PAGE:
Altitude Sickness

New goals of speed and Taekwondo

I have pulled up out of my swan dive into obesity. After working so hard for so long, it has felt funny to take rest days. I took five of them, and in that time, I went from looking like a granite statue to looking like a combination of the Pillsbury Dough Boy, the Michelin Man, and Mr. Stay-Puft when I have my shirt off.

On day six I went for a very slow, very tentative flat terrain run of less than a mile and a half, feeling myself out for injuries. I know from my fighting career how injuries, especially stress fractures and ligament weakenings, can hide during and after an event, and then suddenly explode into view with post-event training, either finally revealing themselves, or finally giving way to an injury that started but did not complete itself.

This morning, day seven, I did a less tentative three mile run up mountain road. Aside from a little bit of stiffness in my left calf and hamstring (no surprise there), I feel better than I did before the event!

I was only sore for about a day and a half and clear of soreness by halfway through my second day. In point of fact, I have felt so good, so injury free, so pain free, that I am wondering if I shouldn’t be doing an ultra every couple of weeks. This is the way it starts. The Spartan mental illness.  The addiction. The point is, however, that I feel really good. Really really good. Really really really good.

Though I will say that when I went to Bear Mountain yesterday to show some Sunrise condominiums, I saw the parking lot of Bear Mountain, part of the course, and I experienced a full-on adrenaline dump, replete with racing heart, sweaty palms, and an inability to think straight. I went right back to the same tunnel vision I had during the event.

Another interesting upshot of my participation in this event is that I spent so much time moving at glacial speeds uphill on trails that my definition of “slow run” has completely changed.  Several months ago 9-10 minutes a mile was my “fast” speed. According to my tracker, speeds of 9-10.5 minutes per mile is now my slow/low tempo.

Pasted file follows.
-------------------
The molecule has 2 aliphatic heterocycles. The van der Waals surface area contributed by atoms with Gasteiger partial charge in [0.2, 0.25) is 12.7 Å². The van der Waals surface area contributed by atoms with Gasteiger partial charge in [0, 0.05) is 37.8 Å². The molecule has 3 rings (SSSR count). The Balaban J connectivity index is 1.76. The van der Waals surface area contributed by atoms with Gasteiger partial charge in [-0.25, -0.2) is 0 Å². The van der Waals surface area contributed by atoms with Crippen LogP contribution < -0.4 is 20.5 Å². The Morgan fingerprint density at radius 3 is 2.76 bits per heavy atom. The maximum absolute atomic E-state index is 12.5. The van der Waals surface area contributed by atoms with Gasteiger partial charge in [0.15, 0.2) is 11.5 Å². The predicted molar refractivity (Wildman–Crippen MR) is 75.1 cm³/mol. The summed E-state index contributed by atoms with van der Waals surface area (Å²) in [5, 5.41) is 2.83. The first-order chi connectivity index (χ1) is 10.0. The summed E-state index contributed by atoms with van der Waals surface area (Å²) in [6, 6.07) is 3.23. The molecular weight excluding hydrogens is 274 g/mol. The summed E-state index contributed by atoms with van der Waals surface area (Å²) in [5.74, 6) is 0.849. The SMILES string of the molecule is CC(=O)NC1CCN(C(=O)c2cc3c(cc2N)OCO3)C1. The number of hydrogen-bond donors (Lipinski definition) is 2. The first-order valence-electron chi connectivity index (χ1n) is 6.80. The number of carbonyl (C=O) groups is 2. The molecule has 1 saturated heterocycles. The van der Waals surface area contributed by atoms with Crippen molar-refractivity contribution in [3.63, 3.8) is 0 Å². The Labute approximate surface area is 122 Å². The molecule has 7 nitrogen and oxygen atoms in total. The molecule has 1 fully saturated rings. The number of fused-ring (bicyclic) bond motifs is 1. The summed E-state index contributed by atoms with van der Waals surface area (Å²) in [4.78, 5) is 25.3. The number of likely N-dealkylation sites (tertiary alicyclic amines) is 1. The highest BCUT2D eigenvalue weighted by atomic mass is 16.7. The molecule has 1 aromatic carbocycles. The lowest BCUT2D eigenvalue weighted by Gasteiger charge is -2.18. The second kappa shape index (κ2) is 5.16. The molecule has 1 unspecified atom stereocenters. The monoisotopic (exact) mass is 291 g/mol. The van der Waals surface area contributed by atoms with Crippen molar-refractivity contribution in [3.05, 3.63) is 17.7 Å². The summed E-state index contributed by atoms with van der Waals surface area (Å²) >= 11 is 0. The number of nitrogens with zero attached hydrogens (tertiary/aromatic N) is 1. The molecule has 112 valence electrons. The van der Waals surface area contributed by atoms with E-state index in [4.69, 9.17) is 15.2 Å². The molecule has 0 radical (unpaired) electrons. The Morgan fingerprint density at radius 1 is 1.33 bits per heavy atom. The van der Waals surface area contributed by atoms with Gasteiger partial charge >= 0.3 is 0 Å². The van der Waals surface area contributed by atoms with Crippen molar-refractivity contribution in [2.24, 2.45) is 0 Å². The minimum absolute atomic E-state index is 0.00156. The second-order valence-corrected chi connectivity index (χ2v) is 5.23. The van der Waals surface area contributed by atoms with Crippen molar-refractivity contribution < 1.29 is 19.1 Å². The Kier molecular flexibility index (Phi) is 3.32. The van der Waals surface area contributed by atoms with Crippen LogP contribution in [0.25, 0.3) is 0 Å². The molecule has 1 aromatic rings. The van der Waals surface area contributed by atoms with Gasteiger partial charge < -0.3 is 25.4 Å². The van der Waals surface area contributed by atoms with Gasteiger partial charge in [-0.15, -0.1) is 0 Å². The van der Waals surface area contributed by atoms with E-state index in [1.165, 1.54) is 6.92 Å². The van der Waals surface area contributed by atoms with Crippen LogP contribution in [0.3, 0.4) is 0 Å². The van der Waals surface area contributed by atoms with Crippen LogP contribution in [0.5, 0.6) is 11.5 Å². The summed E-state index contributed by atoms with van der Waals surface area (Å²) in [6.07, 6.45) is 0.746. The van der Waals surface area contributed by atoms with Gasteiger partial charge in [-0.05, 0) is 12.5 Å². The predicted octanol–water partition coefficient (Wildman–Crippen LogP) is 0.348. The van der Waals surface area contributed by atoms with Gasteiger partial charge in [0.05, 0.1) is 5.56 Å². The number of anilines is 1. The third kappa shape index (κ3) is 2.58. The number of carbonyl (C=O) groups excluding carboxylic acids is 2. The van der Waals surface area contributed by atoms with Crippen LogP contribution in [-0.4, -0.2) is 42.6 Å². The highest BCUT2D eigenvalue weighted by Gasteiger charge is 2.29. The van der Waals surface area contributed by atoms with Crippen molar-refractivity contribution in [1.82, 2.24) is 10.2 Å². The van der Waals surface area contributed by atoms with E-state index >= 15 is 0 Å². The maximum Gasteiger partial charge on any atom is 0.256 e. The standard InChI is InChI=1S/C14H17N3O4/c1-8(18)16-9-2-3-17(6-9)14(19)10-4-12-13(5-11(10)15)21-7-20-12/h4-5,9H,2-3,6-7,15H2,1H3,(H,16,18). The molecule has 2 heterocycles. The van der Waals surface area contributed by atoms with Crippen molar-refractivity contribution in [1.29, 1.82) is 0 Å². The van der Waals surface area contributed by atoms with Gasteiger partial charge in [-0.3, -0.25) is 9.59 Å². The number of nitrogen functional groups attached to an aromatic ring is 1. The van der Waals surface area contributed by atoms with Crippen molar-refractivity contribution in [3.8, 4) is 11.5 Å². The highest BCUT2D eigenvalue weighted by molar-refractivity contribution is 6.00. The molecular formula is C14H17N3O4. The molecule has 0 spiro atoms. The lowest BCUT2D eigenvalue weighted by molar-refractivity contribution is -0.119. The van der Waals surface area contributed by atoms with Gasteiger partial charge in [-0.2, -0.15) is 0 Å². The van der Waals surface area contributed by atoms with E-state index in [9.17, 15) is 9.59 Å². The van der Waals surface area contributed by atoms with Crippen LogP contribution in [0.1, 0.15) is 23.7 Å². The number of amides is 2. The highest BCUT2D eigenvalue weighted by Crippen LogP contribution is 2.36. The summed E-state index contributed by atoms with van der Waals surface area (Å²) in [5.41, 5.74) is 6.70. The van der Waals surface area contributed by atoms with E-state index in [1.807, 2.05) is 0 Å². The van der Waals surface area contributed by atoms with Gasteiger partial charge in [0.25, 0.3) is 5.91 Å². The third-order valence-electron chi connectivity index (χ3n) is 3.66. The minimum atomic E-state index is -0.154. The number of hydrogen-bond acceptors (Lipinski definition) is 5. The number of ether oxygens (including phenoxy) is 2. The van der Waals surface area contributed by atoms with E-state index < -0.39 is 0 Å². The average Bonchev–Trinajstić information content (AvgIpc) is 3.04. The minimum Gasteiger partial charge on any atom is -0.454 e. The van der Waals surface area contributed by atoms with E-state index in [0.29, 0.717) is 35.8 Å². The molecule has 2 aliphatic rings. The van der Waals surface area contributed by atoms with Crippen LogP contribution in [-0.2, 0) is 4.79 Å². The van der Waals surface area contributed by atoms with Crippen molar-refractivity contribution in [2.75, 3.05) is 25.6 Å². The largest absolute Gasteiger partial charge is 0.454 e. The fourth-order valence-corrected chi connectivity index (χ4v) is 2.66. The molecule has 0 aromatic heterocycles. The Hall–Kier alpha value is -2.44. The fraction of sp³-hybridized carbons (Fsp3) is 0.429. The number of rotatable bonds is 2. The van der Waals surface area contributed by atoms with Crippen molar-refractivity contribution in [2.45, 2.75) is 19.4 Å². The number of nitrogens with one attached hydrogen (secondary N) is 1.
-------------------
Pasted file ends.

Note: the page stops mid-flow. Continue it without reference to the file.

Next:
So in the spirit of my new discovery of speed, I have my next athletic goal in mind: When I go to Dallas for my biannual Thanksgiving family reunion (there are an untold number of Crains, Millers, and Pences there, tumbling with the tumbleweeds between Wichita and Austin), it is traditional for a bunch of us (between 10-20 of the group) to run or walk the Dallas Turkey Trot, a great little 5/10K put on by the YMCA there, usually with about 25,000 participants.

My goal this time will be to run the 5k race in under 7 minutes per mile!

I will be counting my time on the racecourse, and not the five minutes it often takes to cross the starting line (hopefully contestants will be chipped, that would be really neat). I would really like to do it in under 6 minutes per mile (my first run of this race was in 1999 and I accomplished it then in just over 19 minutes, a pace of about 6 minutes/mile, and I was much heavier), but I am wary of running on pavement, and I don’t want to hurt myself for this goal, and it is really easy to injure yourself pounding out high speeds.

Furthermore, it looks like I will be in Burlington more frequently, which means that I will have an opportunity to resume training Taekwondo with my instructor Grandmaster Stephen Barrett (KOJO Academy of Taekwondo), and possibly with my old sparring partner and World Cup bronze medalist Master Gordon White (president of the BLE WAVE Taekwondo association). I have three goals associated with this skill set, all contingent upon my spending an evening a week in Burlington.

The first is to resume training and finish my fourth degree blackbelt, my master level.

The second is to resume competing and earn a place in next springs national championships by medal round placement in state and regional championship tournaments.

The third is to open my own school here in the area sometime in the next year or two.

So, I have my work cut out for me. In the interest of said work, if anyone knows of or owns an unused relatively warm space (doesn’t have to be heated per se, but it would be best if it is above freezing mid-winter) where I can hang a heavy bag and train (floor type is unimportant other than the fact that it needs to be relatively level), I would be eternally grateful. It would be especially wonderful if this space were 8’ tall (so that I can practice jump spinning kicks without knocking myself out), and about 15’x15’ so that I can practice patterns. The windowless concrete bunker in which I reside will definitely not work for this endeavor.

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